Voth v. Amisberry et al
OPINION AND ORDER: I DENY Voths Motion and Verification to Disqualify Judge Michael H. Simon 16 . Signed on 3/22/2017 by Judge Michael W. Mosman. (copy mailed to plaintiff) (kms)
IN THE UNITED STATES DISTRICT COURT
FOR THE DISTRICT OF OREGON
FRANK E. VOTH,
OPINION AND ORDER
On November 21, 2016, Frank E. Voth (“Voth”), an inmate at Two Rivers Correctional
Institution (“TRCI”), filed, among other things, a Complaint alleging civil rights violations and an
Application to Proceed In Forma Pauperis (“IFP”). Judge Simon denied Voth’s Application to Proceed
IFP on December 6, 2016. Several days later, Voth appealed the denial of his IFP application to the
Ninth Circuit. On January 17, 2017, while his appeal to the Ninth Circuit was still pending, Voth moved
for reconsideration of the Order denying his IFP application. On February 7, 2017, Judge Simon
concluded this Court lacked jurisdiction to consider Voth’s motion for reconsideration of the Order
denying his IFP application while the appeal of the Order was pending in the Ninth Circuit. Voth
subsequently moved to disqualify Judge Simon from this action, and Judge Simon referred the
disqualification motion to me. After careful consideration, I find no basis for Voth’s allegations that
Judge Simon would not be a fair or impartial decision maker or engaged in prejudicial conduct;
therefore, I DENY Voth’s Motion and Verification to Disqualify Judge Michael H. Simon .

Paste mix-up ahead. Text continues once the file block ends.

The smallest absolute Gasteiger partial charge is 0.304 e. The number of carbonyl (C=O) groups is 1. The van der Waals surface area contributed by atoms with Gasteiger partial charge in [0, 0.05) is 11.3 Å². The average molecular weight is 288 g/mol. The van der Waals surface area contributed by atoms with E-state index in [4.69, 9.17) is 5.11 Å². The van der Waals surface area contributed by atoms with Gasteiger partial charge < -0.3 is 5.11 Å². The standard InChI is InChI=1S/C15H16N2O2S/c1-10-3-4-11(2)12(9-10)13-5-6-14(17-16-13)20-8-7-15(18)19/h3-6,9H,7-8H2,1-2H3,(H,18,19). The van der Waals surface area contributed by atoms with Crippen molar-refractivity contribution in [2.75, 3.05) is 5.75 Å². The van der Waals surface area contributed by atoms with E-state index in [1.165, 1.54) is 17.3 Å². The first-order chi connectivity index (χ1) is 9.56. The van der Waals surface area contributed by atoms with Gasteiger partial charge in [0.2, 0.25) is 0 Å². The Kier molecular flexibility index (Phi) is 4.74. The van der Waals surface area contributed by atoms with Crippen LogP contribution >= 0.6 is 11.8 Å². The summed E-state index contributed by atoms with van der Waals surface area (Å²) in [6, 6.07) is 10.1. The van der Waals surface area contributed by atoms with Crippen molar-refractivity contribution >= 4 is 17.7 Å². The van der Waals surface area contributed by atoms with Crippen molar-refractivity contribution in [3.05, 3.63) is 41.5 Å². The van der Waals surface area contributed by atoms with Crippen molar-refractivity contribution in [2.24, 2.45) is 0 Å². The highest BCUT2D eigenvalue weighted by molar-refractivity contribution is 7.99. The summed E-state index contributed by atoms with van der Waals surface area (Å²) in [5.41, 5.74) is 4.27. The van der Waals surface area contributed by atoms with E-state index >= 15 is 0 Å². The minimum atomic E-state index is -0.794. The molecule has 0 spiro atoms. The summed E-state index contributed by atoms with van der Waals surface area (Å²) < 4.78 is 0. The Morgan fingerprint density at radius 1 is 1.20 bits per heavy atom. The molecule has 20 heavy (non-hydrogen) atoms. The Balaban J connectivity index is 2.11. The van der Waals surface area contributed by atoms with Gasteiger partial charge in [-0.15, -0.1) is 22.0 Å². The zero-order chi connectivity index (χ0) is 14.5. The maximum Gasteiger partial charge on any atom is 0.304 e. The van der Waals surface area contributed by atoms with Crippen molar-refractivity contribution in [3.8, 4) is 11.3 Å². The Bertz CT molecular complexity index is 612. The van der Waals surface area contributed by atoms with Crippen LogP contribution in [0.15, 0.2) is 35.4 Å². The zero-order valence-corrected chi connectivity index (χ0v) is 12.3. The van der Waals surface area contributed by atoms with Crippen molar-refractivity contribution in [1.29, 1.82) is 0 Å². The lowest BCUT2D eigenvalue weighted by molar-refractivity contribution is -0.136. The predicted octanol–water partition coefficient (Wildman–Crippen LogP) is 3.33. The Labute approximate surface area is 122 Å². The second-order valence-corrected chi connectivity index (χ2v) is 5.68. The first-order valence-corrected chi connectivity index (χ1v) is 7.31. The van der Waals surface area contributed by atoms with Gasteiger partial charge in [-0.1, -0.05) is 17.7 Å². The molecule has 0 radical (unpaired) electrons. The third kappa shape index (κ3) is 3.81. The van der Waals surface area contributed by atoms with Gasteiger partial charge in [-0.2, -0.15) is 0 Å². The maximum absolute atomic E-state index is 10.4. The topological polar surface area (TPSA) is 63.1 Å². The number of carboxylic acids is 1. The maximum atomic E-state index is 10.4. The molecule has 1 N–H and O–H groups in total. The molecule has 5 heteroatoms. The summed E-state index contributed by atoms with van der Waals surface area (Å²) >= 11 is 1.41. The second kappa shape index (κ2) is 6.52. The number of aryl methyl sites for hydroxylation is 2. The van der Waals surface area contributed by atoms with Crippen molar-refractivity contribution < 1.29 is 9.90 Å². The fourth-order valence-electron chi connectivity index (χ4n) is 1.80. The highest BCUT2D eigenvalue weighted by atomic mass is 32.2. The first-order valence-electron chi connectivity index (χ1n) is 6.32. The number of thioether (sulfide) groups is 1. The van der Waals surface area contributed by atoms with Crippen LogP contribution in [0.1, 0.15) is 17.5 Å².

1 –OPINION AND ORDER
The standard for recusal under 28 U.S.C. § 144 is “whether a reasonable person with knowledge
of all the facts would conclude that the judge’s impartiality might reasonably be questioned.” U. S. v.
Nelson, 718 F.2d 315, 321 (9th Cir. 1983); U.S. v. McTierman, 695 F.3d 882, 891 (9th Cir. 2012). Put
another way, the standard requires recusal if a reasonable third-party observer would perceive there is a
“significant risk” that the judge would resolve the case on a basis other than the merits. Liljeberg v.
Health Serv. Acquisition Corp., 486 U.S. 847, 860 (1988). “The reasonable person in this context means
a well-informed, thoughtful observer, as opposed to a hypersensitive or unduly suspicious person.”
Clemens v. U.S. Dist. Court for the Central Dist. of Nevada, 428 F.3d 1175 (9th Cir. 2005). The goal is
to avoid “even the appearance of partiality.” Liljeberg, 486 U.S. at 860.
In his motion to disqualify, Voth asserts Judge Simon “has allowed the defendants to influence
his judicial judgment and deny plaintiff’s ‘Motion for Reconsideration’ under FRCP 60(b)(6) [on the
grounds] plaintiff only had ’28 days’ to file said motion” even though Rule 60 only requires a motion for
reconsideration be made “within a reasonable time.” (Dkt. no. 16 at ECF p. 2 1 (emphasis in original)).
Voth misreads Judge Simon’s Order. First, Judge Simon did not deny Voth’s motion for
reconsideration, instead, he concluded this Court lacked jurisdiction to consider Voth’s motion. Next,
Judge Simon based his conclusion on the 28-day time limit for filing a motion under Federal Rules of
Civil Procedure 60 set out in the Rules of Appellate Procedure, not the discretionary “within a
reasonable time” limit for such a motion contained in the Federal Rules of Civil Procedure 60(c)(1).
Plaintiff’s Motion and Verification to Disqualify Judge Michael Simon consists of three documents –
the Motion, a Statement of Facts, and a “Verification” supporting the Motion. However, the Clerk of